Artusi’s January: Biancomangiare
Artusi’s cookbook is probably the first book I pick up to check a recipe, which is not always convenient seeing as it was written in 1891 and some of the methods, ingredients and techniques described just can’t be produced the same way over a century later. But it is somehow still current. I mean, his recipes are still the best traditional recipes. And with his witty anecdotes and practical recipes, it is actually a very good read.
It’s an incredible book really because when Artusi found no one would publish his cookbook, known in English as Science in the Kitchen and the Art of Eating Well (with a charming introduction entitled “The story of a book that is a bit like the story of Cinderella”), he had to self-publish it, initially making only 1000 copies. But before long, it was one of the books that every Italian household had a copy of, along with the Italian classics, I Promessi Sposi and Pinocchio.
It was also the first book that defined “Italian cuisine” – he includes 790 recipes from all over the country, which is significant, as Italy had only recently been unified when the cookbook was published. Italians still didn’t consider themselves Italians. Their dishes belonged to their household, their town, or maybe their region, but had not ever before belonged to their country. Not even now.
So, in the spirit of Italy’s 150th year of unification this year, I want to dedicate a post with one regional Italian recipe once a month from Artusi’s book, most particularly to his seasonal menus that he has suggested at the back of his cookbook. Month by month, he lists two menus to choose from with suggestions for seasonal meals from a combination of regions.
Here is one of January’s menus, listed in Artusi’s typical way, according to the type of dish, followed by the recipe number:
Soups and broths. Nocciuole di semolina (semolina gnocchetti in broth) n.23 or Bomboline di patate (fried potato gnocchi in broth) no. 29
Boiled meats. Fish with a side dish no. 459
Stews. Sweet and sour “dolce forte” stew of wild boar or hare. No. 285
Entremets. Puff pastries filled with meat no. 161
Roasted meats. Roast beef with potatoes and salad no. 521 or 522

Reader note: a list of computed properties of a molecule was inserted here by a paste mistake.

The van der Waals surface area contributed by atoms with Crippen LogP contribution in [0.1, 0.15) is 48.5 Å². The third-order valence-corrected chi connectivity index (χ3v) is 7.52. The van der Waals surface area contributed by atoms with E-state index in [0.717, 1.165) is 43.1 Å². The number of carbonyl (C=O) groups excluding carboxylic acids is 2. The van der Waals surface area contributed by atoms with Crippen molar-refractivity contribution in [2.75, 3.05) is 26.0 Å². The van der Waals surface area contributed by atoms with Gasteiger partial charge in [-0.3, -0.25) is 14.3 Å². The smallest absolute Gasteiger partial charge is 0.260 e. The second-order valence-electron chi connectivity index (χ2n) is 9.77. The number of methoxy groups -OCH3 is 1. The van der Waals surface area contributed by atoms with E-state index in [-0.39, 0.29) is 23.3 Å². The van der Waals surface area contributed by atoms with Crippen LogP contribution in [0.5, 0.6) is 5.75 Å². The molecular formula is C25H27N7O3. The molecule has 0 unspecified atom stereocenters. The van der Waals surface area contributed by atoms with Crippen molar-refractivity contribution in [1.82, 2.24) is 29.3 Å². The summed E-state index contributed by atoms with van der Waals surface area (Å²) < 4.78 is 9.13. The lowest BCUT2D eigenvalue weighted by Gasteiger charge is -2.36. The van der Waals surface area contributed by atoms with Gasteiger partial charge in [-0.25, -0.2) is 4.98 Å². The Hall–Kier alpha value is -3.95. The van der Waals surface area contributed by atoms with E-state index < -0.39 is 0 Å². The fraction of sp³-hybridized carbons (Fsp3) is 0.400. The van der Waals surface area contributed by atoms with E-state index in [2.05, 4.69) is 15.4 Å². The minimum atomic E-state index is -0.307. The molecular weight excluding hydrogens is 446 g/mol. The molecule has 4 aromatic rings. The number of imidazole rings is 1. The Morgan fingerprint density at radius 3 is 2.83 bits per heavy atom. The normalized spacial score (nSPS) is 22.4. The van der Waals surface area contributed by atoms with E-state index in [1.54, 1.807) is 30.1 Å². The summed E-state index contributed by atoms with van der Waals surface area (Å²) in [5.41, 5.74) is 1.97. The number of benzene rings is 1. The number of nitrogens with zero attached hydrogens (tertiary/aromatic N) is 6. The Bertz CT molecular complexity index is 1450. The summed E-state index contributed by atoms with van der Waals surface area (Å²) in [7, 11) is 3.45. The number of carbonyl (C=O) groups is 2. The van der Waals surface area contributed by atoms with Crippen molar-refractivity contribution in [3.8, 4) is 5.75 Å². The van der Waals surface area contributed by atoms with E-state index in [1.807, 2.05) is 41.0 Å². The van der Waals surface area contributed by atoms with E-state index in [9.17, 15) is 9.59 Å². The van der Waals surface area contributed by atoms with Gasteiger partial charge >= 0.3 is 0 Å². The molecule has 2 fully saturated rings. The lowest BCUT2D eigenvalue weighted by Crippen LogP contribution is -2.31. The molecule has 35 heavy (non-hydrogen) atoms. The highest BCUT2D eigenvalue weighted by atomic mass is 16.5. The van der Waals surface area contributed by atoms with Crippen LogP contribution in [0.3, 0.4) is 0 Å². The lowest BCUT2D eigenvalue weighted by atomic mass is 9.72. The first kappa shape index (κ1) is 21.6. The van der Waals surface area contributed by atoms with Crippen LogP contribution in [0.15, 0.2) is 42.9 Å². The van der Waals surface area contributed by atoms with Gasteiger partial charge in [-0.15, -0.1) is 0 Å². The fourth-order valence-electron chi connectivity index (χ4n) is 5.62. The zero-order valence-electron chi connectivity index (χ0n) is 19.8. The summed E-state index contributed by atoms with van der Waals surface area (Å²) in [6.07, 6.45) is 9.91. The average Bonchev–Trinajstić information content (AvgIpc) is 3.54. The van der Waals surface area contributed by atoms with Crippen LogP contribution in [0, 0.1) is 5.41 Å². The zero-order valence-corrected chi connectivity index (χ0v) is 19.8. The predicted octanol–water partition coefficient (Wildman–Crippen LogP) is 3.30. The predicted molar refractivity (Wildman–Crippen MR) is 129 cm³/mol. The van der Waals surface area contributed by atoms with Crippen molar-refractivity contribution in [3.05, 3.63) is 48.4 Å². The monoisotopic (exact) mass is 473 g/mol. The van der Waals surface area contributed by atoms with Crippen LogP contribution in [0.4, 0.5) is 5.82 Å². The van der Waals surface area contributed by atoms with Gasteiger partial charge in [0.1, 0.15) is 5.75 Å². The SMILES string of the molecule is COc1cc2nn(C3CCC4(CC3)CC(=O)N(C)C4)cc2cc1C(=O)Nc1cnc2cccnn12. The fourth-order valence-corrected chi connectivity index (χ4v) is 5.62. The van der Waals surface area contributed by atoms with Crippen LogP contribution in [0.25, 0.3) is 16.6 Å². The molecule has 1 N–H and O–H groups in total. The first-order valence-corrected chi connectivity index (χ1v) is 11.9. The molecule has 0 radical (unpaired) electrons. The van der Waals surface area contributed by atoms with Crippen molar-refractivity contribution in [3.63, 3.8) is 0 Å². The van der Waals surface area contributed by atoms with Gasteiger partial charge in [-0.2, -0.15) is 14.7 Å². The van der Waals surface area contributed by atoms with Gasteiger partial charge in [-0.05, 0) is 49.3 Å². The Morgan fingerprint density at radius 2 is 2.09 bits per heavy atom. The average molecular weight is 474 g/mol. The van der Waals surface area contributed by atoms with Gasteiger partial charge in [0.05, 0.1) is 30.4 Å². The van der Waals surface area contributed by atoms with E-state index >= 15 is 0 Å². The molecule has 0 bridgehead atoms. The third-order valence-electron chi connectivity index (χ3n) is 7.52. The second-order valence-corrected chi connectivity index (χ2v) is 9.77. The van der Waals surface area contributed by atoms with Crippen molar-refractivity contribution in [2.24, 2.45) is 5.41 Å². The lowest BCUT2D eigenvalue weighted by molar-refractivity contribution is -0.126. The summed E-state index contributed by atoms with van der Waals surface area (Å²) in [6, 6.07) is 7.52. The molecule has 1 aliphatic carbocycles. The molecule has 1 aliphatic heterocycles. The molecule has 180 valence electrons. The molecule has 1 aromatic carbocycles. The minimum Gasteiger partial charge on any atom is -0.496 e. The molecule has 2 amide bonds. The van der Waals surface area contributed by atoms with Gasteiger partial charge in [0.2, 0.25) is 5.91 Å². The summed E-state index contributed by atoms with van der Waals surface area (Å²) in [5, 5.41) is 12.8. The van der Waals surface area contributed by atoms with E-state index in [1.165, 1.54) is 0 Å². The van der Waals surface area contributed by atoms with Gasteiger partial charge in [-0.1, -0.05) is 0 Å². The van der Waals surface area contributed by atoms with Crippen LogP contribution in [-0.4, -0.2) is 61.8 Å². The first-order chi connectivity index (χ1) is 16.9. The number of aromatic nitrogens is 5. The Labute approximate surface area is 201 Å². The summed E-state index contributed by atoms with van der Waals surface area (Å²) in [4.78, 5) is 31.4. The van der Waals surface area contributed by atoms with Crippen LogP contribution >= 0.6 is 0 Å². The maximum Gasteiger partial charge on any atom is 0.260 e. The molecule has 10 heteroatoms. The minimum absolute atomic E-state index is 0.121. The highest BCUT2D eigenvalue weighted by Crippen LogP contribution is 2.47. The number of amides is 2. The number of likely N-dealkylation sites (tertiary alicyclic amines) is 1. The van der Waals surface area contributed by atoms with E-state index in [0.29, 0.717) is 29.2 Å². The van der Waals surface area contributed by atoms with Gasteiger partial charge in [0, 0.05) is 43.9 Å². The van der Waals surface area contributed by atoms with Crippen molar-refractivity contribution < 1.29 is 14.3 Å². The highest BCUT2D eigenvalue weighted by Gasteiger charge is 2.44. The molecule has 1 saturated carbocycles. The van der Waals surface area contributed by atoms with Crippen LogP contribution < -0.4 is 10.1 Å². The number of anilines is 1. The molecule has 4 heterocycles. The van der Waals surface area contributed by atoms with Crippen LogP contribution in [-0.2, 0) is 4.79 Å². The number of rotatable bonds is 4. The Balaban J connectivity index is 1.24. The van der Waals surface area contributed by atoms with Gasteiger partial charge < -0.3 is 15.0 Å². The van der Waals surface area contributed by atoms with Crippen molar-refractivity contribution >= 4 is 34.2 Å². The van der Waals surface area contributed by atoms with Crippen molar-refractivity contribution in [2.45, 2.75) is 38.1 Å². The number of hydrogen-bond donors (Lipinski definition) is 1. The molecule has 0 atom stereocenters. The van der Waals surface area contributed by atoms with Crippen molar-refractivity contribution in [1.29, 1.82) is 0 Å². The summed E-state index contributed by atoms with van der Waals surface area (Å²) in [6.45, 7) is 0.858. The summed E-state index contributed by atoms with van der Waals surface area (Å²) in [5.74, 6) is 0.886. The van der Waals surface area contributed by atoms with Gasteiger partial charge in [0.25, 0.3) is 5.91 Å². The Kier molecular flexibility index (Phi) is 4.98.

Cakes and Spoon Desserts. Margherita cake no. 576 o Bianco mangiare no. 681
Fruit. Pears, apples, mandarins, various dried fruit.
I was immediately drawn to the dish “Bianco mangiare” (now more commonly written, biancomangiare), which has its roots in medieval monasteries. I just love the name. It comes from the French, blanc manger, and refers mostly to the fact that the dish is white, thanks to one its consistent ingredients – almonds.
Today, as it must have in Artusi’s time, it is most popularly known as a Sicilian dessert, but the dish’s medieval ancestor was usually a savoury version made with almonds, bread, milk, flour and poached chicken to create a delicate dish which, without the presence of spices, sauces or strong flavours, also happened to be a suitable meal for someone sick or with a delicate stomach. Even today Italians still go by the mantra mangiare in bianco (literally, “to eat white”) meaning to eat plain food, such as plain white rice or pasta when feeling ill. The fact that the dish was also white lent it the symbolism of purity, making this dish popular on the monastery menu and the pilgrim route.
Artusi’s version is the Sicilian almond pudding, scented with orange blossom water, which gives it an unexpected, delicate perfume reminiscent of jasmine (if you cannot find this, a good substitute would be rosewater, and if you cannot get that, then settle for vanilla). It’s a very simple recipe for a very elegant dessert. I’ve updated a few of the measurements to metric cups and added a food processor to the works, but if you like you can try to do it with a mortar and pestle, as Artusi’s original recipe instructs!
Bianco mangiare, no. 681
- Whole almonds (preferably peeled), 150 grams
- Sugar, 150 grams
- Gelatine sheets (unflavoured), 12 grams
- Cream, 250 ml
- Water, 250 ml
- Orange blossom water, 2 tablespoons
Prepare the gelatine by leaving it to soak in a bowl of water. If you don’t have already peeled almonds, you can easily remove their skins by blanching them first in boiling water for 1 minute. Strain them, drain them on a cloth, and you’ll find you can peel the skins come right off. When you have perfectly white almonds, place them in a food processor (a hand blender also works) with a small amount of the water until they are coarsely ground, then add the rest of the water until it becomes a thick liquid (it will look like a bit like a vanilla milkshake at this point!).
Strain and squeeze the almond mixture in a clean, dry cloth over a bowl to separate the almond milk from the almond meal. Discard the almond meal left in the cloth. Place the almond milk in a saucepan together with the cream, sugar, and orange blossom water Drain the gelatine from the water where it has been soaking and add to the pan. Bring the mixture very carefully to the boil – and only let it simmer for a couple of minutes.
Take it off the heat and pour into ramekins. When they have cooled, put them in the fridge for four hours. To serve them, dip the ramekins into some hot water (or pass a cloth dampened in hot water around the outside) for a minute to warm the ramekin slightly from the outside, which should separate the puddings from the sides. Tip them upside down onto dishes and serve with some chopped almonds sprinkled on top (the crunchy, slight saltiness of the almonds is a great contrast) or a slice of Italian torrone or nougat.
Makes about 4 ramekin-sized puddings.